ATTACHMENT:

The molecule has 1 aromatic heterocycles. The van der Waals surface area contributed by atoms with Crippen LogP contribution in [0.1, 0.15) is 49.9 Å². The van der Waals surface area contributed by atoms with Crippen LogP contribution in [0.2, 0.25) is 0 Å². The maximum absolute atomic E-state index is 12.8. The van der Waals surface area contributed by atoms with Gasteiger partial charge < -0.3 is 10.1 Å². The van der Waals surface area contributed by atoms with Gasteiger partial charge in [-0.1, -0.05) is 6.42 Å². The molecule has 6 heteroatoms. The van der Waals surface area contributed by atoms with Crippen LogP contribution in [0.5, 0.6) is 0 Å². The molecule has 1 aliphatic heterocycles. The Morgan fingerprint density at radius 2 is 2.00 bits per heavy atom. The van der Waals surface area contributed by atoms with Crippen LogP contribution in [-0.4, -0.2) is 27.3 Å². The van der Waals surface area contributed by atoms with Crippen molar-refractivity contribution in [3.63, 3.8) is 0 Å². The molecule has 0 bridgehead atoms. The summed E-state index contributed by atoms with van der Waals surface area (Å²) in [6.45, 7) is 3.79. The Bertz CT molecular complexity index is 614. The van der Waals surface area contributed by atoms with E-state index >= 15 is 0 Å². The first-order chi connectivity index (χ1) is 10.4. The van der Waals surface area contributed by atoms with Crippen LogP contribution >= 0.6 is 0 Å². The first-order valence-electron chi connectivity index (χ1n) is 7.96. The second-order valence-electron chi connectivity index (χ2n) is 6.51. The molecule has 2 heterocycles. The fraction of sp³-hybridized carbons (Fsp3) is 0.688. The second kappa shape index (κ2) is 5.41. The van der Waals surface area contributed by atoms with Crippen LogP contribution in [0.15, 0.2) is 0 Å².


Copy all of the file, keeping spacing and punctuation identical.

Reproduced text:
The molecule has 1 aromatic heterocycles. The van der Waals surface area contributed by atoms with Crippen LogP contribution in [0.1, 0.15) is 49.9 Å². The van der Waals surface area contributed by atoms with Crippen LogP contribution in [0.2, 0.25) is 0 Å². The maximum absolute atomic E-state index is 12.8. The van der Waals surface area contributed by atoms with Gasteiger partial charge < -0.3 is 10.1 Å². The van der Waals surface area contributed by atoms with Gasteiger partial charge in [-0.1, -0.05) is 6.42 Å². The molecule has 6 heteroatoms. The van der Waals surface area contributed by atoms with Crippen LogP contribution in [0.5, 0.6) is 0 Å². The molecule has 1 aliphatic heterocycles. The Morgan fingerprint density at radius 2 is 2.00 bits per heavy atom. The van der Waals surface area contributed by atoms with Crippen LogP contribution in [-0.4, -0.2) is 27.3 Å². The van der Waals surface area contributed by atoms with Crippen molar-refractivity contribution in [3.63, 3.8) is 0 Å². The molecule has 0 bridgehead atoms. The summed E-state index contributed by atoms with van der Waals surface area (Å²) in [6.45, 7) is 3.79. The Bertz CT molecular complexity index is 614. The van der Waals surface area contributed by atoms with E-state index >= 15 is 0 Å². The first-order chi connectivity index (χ1) is 10.4. The van der Waals surface area contributed by atoms with Crippen LogP contribution >= 0.6 is 0 Å². The first-order valence-electron chi connectivity index (χ1n) is 7.96. The second-order valence-electron chi connectivity index (χ2n) is 6.51. The molecule has 2 heterocycles. The fraction of sp³-hybridized carbons (Fsp3) is 0.688. The second kappa shape index (κ2) is 5.41. The van der Waals surface area contributed by atoms with Crippen LogP contribution in [0.15, 0.2) is 0 Å².